Or is it? Maybe Smethurst was simply following Orson Welles’ lead. Though Welles is credited as author of Mr. Arkadin, he never wrote it. He developed a story for the film version, and wrote the script for it, but after the film he farmed out the novelization to a French film critic named Maurice Bessy. That screenplay adaptation was published in French in 1955, then translated from French into English a year later and released as what you see above. So in the end we have Welles taking credit for another’s writing, and Smethurst borrowing another’s art. And to think, all this derived from a film Welles never finished.
Yet, it’s fitting. Welles was consumed by the question of fakery. His documentary F for Fake discusses the subject in absorbing detail, even focusing on his own work. In short, he suggests that authenticity is a chimerical concept because it is subject to human error and fraud. While Welles slyly avoided explicitly claiming authorship of the Mr. Arkadin novelization, Maurice Bessy’s role, if it was ever widely known, was reconfirmed only in 2007. It’s easy to suspect that Welles knew the role of his ghostwriter would be forgotten. We’re talking about a man, after all, whose career caught fire thanks to one of history’s ultimate fakes—his panic inducing War of the Worlds broadcast.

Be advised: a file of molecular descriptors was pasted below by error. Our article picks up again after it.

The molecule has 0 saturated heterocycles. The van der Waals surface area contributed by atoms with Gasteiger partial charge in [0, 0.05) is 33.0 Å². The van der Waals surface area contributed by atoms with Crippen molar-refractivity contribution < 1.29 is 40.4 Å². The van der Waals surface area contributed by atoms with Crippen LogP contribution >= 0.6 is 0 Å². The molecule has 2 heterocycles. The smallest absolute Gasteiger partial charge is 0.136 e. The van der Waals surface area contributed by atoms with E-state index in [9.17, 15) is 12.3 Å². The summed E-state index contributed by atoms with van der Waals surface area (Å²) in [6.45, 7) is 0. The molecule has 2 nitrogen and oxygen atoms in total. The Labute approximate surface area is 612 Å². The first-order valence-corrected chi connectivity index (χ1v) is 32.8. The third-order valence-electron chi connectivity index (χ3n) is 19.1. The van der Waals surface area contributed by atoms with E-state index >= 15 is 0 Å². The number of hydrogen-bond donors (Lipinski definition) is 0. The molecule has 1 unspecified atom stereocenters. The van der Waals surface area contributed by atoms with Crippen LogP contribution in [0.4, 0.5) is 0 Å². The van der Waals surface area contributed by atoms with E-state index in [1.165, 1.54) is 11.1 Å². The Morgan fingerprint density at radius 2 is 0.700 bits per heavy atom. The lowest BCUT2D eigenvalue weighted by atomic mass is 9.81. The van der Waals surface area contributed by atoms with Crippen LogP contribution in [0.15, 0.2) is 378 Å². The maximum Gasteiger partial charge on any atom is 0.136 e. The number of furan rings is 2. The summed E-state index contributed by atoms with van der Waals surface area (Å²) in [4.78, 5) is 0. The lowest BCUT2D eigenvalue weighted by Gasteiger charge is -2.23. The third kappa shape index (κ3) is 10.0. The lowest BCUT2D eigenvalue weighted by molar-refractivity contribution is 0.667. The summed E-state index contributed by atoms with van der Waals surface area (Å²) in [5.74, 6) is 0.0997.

We’re pretty sure, Smethurst, however, is not actually playing with the concept of fakery. John D. MacDonald was not obscure and neither was artist Robert Maguire, so there was no attempt at theft when Smethurst painted a close duplicate of Maguire’s femme. His cover falls into the category of pastiche—work in the style of another. What we’d really enjoy is if someone out there identified the other figures on the cover. But if those are Smethurst’s that would prove interesting too. In the meantime, if you want to know about Welles’ F for Fake and learn more about his attitudes toward authenticity, go here.
Never trust a man in expensive clothes.
The Pulp Intl. girlfriends want more depictions of men on the site. Can we oblige them? Probably not. Vintage paperback art features women about ninety percent of the time, and they’re often scantily clothed. Men, on the occasions they appear, are not only typically dressed head to toe, but are often sartorially splendid. There are exceptions—beach-themed covers, bedroom depictions, gay fiction, and romances often feature stripped down dudes. We’ll assemble some collections of all those going forward, but today the best we can offer is an assortment of g’d up alpha males, with art by Victor Kalin, Robert McGinnis, and others. Enjoy.
Aiiieee! I can’t stand the clutter!